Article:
A heel spur is a calcium deposit below the calcaneus (heel bone) that forms a bone protrusion. This spur can occur at the back of the heel (the “pump bump”), where it is sometimes associated with achilles tendinitis, or below the heel, where it is often tied to plantar fasciitis.
Heel spurs are caused by strain injury of the tissues and tendons connected to the heel bone. This can happen as a result of continuous stress related to physical activity including walking and running. Excess weight, unsupportive footwear, and gait abnormalities can increase the risk of developing heel spurs. Spurs can also occur as a result of inflammatory diseases such as arthritis, diabetes, ankylosing spondylitis, and diffuse idiopathic skeletal hyperostosis.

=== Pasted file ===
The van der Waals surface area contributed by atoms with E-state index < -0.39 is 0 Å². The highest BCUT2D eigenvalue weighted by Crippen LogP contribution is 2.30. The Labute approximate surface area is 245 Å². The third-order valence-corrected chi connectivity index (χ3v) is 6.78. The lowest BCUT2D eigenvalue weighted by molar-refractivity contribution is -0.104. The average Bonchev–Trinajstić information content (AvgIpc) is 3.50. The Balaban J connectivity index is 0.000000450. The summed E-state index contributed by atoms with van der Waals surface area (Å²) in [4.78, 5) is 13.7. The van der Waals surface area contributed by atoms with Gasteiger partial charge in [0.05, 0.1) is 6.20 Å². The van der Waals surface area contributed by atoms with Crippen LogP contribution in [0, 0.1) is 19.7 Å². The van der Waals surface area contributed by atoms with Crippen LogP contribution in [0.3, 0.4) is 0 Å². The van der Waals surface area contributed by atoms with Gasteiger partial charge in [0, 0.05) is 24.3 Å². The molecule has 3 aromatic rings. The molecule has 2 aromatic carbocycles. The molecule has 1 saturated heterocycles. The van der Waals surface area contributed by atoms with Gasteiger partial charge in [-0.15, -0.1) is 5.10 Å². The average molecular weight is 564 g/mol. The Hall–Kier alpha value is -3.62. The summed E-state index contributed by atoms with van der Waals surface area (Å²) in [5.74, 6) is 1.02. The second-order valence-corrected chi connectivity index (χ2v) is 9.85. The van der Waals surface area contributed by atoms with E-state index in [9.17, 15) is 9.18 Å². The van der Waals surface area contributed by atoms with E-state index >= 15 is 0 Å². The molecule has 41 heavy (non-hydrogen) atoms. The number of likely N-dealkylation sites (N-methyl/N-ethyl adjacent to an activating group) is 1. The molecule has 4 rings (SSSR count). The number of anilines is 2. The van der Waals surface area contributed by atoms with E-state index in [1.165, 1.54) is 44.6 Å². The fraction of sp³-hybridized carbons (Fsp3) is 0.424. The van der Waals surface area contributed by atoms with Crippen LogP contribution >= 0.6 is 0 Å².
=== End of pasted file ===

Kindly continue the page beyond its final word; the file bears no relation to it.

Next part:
Some individuals don’t feel any symptoms as a result of heel spurs, though others may feel chronic pain during activity in the area of the heel spur. This is due to injury of the soft tissue around the heel. As is common to plantar fasciitis, the pain may be worst early in the morning or after long periods of rest.
Most patients suffering from heel spurs will be advised to try non-invasive treatments, including: stretching exercises, shoe inserts, physical therapy, taping, or change in footwear. The success rate for most patients is about 90% improvement within 9-12 months. In more severe cases, surgical removal of the heel spur may be recommended.